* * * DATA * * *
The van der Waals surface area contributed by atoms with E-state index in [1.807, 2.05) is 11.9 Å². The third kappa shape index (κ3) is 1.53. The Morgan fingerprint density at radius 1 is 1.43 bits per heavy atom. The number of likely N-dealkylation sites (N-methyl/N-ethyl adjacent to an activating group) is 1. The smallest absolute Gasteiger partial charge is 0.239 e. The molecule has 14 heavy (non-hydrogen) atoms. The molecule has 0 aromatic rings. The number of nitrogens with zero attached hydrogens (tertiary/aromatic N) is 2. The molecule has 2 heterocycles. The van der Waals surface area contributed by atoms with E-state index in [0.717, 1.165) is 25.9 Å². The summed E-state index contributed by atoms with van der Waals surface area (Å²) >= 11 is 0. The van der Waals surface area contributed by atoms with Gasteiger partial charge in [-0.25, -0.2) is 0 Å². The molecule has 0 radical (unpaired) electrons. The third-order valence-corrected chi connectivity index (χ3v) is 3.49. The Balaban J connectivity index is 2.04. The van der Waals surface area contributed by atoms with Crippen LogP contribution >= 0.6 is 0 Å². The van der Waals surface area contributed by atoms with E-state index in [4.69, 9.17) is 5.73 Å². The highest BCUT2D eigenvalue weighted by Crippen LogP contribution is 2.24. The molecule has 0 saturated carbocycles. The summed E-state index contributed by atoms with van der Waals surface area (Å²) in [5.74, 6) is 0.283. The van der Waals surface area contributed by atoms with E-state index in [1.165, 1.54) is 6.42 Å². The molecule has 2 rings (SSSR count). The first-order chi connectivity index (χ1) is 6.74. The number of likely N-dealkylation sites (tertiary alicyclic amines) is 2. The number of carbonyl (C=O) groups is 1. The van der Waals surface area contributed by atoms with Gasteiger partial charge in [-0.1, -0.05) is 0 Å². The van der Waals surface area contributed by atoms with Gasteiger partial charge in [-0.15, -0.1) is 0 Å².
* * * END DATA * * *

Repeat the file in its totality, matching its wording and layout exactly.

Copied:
The van der Waals surface area contributed by atoms with E-state index in [1.807, 2.05) is 11.9 Å². The third kappa shape index (κ3) is 1.53. The Morgan fingerprint density at radius 1 is 1.43 bits per heavy atom. The number of likely N-dealkylation sites (N-methyl/N-ethyl adjacent to an activating group) is 1. The smallest absolute Gasteiger partial charge is 0.239 e. The molecule has 14 heavy (non-hydrogen) atoms. The molecule has 0 aromatic rings. The number of nitrogens with zero attached hydrogens (tertiary/aromatic N) is 2. The molecule has 2 heterocycles. The van der Waals surface area contributed by atoms with E-state index in [0.717, 1.165) is 25.9 Å². The summed E-state index contributed by atoms with van der Waals surface area (Å²) >= 11 is 0. The van der Waals surface area contributed by atoms with Gasteiger partial charge in [-0.25, -0.2) is 0 Å². The molecule has 0 radical (unpaired) electrons. The third-order valence-corrected chi connectivity index (χ3v) is 3.49. The Balaban J connectivity index is 2.04. The van der Waals surface area contributed by atoms with Crippen LogP contribution >= 0.6 is 0 Å². The van der Waals surface area contributed by atoms with E-state index in [4.69, 9.17) is 5.73 Å². The highest BCUT2D eigenvalue weighted by Crippen LogP contribution is 2.24. The molecule has 0 saturated carbocycles. The summed E-state index contributed by atoms with van der Waals surface area (Å²) in [5.74, 6) is 0.283. The van der Waals surface area contributed by atoms with E-state index in [1.165, 1.54) is 6.42 Å². The molecule has 2 rings (SSSR count). The first-order chi connectivity index (χ1) is 6.74. The number of likely N-dealkylation sites (tertiary alicyclic amines) is 2. The number of carbonyl (C=O) groups is 1. The van der Waals surface area contributed by atoms with Gasteiger partial charge in [-0.1, -0.05) is 0 Å². The van der Waals surface area contributed by atoms with Gasteiger partial charge in [-0.15, -0.1) is 0 Å².